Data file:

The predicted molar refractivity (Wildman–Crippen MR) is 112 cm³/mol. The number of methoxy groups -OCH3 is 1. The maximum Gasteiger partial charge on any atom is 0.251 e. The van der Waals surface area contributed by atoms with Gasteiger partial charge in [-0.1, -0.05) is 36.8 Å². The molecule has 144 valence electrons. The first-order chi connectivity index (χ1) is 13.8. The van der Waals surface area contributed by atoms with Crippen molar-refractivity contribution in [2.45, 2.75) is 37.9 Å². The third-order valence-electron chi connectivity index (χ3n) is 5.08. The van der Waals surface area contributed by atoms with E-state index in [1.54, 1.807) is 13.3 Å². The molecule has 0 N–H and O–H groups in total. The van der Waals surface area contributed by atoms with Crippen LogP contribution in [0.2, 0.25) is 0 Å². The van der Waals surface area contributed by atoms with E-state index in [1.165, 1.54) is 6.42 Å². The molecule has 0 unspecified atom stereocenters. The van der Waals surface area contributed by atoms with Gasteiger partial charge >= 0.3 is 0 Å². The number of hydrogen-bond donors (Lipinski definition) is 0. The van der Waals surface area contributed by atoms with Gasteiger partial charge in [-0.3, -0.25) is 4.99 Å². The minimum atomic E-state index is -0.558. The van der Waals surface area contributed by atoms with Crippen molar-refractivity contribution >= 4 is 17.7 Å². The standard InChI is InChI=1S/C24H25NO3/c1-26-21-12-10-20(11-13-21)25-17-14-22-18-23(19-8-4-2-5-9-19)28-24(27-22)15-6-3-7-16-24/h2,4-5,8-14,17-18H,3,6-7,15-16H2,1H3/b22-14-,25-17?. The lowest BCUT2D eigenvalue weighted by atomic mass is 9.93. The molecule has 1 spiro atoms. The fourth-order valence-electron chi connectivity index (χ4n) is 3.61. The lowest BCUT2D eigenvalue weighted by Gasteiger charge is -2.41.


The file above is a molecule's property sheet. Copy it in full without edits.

The predicted molar refractivity (Wildman–Crippen MR) is 112 cm³/mol. The number of methoxy groups -OCH3 is 1. The maximum Gasteiger partial charge on any atom is 0.251 e. The van der Waals surface area contributed by atoms with Gasteiger partial charge in [-0.1, -0.05) is 36.8 Å². The molecule has 144 valence electrons. The first-order chi connectivity index (χ1) is 13.8. The van der Waals surface area contributed by atoms with Crippen molar-refractivity contribution in [2.45, 2.75) is 37.9 Å². The third-order valence-electron chi connectivity index (χ3n) is 5.08. The van der Waals surface area contributed by atoms with E-state index in [1.54, 1.807) is 13.3 Å². The molecule has 0 N–H and O–H groups in total. The van der Waals surface area contributed by atoms with Crippen LogP contribution in [0.2, 0.25) is 0 Å². The van der Waals surface area contributed by atoms with E-state index in [1.165, 1.54) is 6.42 Å². The molecule has 0 unspecified atom stereocenters. The van der Waals surface area contributed by atoms with Gasteiger partial charge >= 0.3 is 0 Å². The number of hydrogen-bond donors (Lipinski definition) is 0. The van der Waals surface area contributed by atoms with Gasteiger partial charge in [-0.3, -0.25) is 4.99 Å². The minimum atomic E-state index is -0.558. The van der Waals surface area contributed by atoms with Crippen molar-refractivity contribution >= 4 is 17.7 Å². The standard InChI is InChI=1S/C24H25NO3/c1-26-21-12-10-20(11-13-21)25-17-14-22-18-23(19-8-4-2-5-9-19)28-24(27-22)15-6-3-7-16-24/h2,4-5,8-14,17-18H,3,6-7,15-16H2,1H3/b22-14-,25-17?. The lowest BCUT2D eigenvalue weighted by atomic mass is 9.93. The molecule has 1 spiro atoms. The fourth-order valence-electron chi connectivity index (χ4n) is 3.61. The lowest BCUT2D eigenvalue weighted by Gasteiger charge is -2.41.